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Date: Sep 23, 2009
Hofstra University Part of NSF-Funded Consortium to Study Nationwide Spread of Lyme Disease and Its Prevalence in the Northern U.S.Hofstra University, Hempstead, NY … The National Science Foundation has recently funded Hofstra University and a consortium of five other universities to study why the risk of Lyme disease is much higher in the northern United States than in south. Lyme disease, first identified in Connecticut in the mid 1970s, has become a major public health issue in the northeastern United States. Associate Professor of Biology Russell Burke is representing the Hofstra on the research team.
Lyme disease is a bacterial infection spread by the bite of blacklegged ticks (otherwise known as deer ticks) These ticks are on the move, says Dr. Jean Tsao of Michigan State University, who is leading the four-year, $2.5 million study. As ticks expand into new areas, more people will likely become infected.
Findings from this study will help public health agencies develop better prevention strategies for Lyme disease, which the Centers for Disease Control and Prevention reports infects more than 20,000 people in North America each year. Blacklegged ticks occur in both northern and southern states. However, 93 percent of all Lyme disease cases occur in only 10 northern states. Researchers and public health providers are puzzled by the lack of human cases in the South.
Researchers worry that this situation could change with infected ticks moving south. A number of hypotheses have been put forward to explain why the disease agent at this time is rare in southern tick populations. Dr. Burke explains, "Two of the prominent theories are that the lizards on which ticks feed in the South are unsuitable hosts for the disease-causing bacteria. We also have evidence that the genetics of the ticks and the bacteria differ in the North and South. These hypotheses, however, need to be tested, and our research team has the complementary expertise required to gather the data and conduct the analyses needed to help resolve this debate."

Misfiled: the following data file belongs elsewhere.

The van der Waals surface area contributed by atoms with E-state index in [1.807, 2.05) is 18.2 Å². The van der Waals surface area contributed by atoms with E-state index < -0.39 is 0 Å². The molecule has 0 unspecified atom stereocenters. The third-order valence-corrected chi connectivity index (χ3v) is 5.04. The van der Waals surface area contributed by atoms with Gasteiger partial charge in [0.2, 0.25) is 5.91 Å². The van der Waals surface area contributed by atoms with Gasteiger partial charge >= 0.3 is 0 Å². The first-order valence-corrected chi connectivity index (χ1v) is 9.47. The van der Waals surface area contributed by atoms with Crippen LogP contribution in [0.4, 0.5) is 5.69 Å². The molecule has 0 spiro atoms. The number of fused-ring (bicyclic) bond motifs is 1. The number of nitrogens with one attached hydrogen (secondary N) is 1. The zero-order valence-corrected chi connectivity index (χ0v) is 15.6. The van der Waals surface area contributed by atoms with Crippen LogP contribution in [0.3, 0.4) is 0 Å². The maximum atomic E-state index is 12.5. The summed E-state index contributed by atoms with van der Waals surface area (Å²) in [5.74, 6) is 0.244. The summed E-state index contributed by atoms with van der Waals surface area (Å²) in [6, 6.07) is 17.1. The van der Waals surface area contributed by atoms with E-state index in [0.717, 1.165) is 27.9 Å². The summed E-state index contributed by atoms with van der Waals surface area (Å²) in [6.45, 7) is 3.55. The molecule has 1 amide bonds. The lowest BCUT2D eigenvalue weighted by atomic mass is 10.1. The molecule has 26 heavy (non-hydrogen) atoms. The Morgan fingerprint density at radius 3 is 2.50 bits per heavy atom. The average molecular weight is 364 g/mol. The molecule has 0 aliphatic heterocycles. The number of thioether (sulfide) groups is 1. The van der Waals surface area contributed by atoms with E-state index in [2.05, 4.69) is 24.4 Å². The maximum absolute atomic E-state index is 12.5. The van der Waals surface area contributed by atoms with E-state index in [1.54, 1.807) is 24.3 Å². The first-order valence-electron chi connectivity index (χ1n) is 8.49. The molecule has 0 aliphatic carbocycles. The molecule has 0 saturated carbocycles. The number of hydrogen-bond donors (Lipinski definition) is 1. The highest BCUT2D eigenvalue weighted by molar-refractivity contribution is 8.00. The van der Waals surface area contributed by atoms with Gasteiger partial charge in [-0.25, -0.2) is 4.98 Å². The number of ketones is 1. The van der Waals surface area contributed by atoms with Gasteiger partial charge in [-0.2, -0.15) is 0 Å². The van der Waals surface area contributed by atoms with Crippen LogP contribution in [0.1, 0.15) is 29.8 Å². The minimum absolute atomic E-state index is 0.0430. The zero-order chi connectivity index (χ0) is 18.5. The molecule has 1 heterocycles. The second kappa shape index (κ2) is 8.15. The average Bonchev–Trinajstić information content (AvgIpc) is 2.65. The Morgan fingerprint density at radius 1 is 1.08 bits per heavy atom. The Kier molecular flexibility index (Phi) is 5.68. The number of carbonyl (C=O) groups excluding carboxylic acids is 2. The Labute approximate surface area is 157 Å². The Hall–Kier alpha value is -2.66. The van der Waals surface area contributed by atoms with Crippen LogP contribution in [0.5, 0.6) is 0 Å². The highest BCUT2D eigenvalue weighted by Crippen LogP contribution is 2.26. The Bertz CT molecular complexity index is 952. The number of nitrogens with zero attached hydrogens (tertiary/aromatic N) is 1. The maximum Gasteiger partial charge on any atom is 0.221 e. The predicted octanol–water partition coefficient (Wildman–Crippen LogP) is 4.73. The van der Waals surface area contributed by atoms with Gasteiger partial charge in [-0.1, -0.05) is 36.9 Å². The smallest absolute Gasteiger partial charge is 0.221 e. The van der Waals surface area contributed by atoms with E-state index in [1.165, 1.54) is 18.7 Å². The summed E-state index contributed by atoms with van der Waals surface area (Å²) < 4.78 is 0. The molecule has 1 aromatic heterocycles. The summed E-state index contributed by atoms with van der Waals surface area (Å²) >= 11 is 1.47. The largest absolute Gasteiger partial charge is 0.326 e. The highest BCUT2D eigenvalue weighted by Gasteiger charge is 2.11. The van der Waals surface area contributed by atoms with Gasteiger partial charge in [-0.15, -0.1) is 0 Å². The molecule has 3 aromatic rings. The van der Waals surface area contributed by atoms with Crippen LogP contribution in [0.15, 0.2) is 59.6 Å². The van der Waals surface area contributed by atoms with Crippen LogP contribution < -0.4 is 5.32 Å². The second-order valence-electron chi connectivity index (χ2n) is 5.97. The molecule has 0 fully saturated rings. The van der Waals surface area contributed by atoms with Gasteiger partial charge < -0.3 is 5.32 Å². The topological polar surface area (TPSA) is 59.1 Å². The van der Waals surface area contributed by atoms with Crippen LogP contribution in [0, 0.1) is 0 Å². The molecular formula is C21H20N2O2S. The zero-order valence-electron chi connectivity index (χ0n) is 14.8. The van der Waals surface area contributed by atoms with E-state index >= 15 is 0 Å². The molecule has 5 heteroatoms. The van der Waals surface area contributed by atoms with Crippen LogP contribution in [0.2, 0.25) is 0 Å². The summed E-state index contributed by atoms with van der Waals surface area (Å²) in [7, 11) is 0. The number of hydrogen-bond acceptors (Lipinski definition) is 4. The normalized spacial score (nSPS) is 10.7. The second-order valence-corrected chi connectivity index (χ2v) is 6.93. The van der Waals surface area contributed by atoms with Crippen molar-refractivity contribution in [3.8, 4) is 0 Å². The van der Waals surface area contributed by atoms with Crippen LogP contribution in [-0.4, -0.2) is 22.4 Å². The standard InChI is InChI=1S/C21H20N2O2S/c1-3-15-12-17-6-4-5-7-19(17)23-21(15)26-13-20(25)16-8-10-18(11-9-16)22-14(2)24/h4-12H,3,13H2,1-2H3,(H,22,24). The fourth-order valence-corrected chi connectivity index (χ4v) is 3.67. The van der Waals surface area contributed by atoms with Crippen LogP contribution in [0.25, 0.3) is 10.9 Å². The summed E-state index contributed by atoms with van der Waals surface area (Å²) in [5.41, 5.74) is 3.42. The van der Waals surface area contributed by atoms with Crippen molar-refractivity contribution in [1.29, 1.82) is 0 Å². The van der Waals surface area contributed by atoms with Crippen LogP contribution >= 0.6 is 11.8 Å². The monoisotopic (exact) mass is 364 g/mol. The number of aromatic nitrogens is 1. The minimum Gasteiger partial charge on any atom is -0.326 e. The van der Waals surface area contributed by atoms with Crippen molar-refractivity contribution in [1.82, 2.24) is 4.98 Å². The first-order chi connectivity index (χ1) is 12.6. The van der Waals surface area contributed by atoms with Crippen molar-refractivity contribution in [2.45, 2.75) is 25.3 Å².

Researchers plan to study ecological and disease factors affecting the Lyme disease cycle by applying standardized survey methods at 12 sites in states ranging from Georgia to Massachusetts. "We have a really intriguing scientific puzzle to solve - many factors change as we move from North to South, and we need to be smart with our study design to unravel these," says Dr. Tsao. "Our study also has practical goals - we aim to provide the health community and the public in the various states with some reassurance, or warning, about what their future will hold for spread of Lyme disease. Understanding the reasons why Lyme disease is such a problem in some areas will help us manage the disease better, and lower the risk to human health."
Dr. Burke has been investigating the role of lizards in the transmission of Lyme disease since 2002 as part of his research program on the ecology of native and non-native lizard and their parasites. Some of these lizards live in habitats ranging from natural woodlands to downtown urban areas, and thus could be important to human health issues in both positive and negative ways.
One goal of the project is to train the next generation of scientists specializing in wildlife and human disease issues. For this reason, student involvement is key, and the project includes funding for one or two Hofstra graduate students and several undergraduate students assistants over the life of the study.
The research team consists of:
Dr. Lorenza Beati (Georgia Southern University, Statesboro, GA)
Dr. Russell Burke (Hofstra University, Hempstead, NY)
Drs. Howard Ginsberg and Roger LeBrun (University of Rhode Island, Providence, RI)
Dr. Graham Hickling (University of Tennessee, Knoxville, TN)
Dr. Nicholas Ogden (University of Montreal, Montreal, Quebec)
Dr. Jean Tsao (Michigan State University, East Lansing, MI)
For more information, go to: http://wildlifehealth.tennessee.edu/Lyme_gradient.
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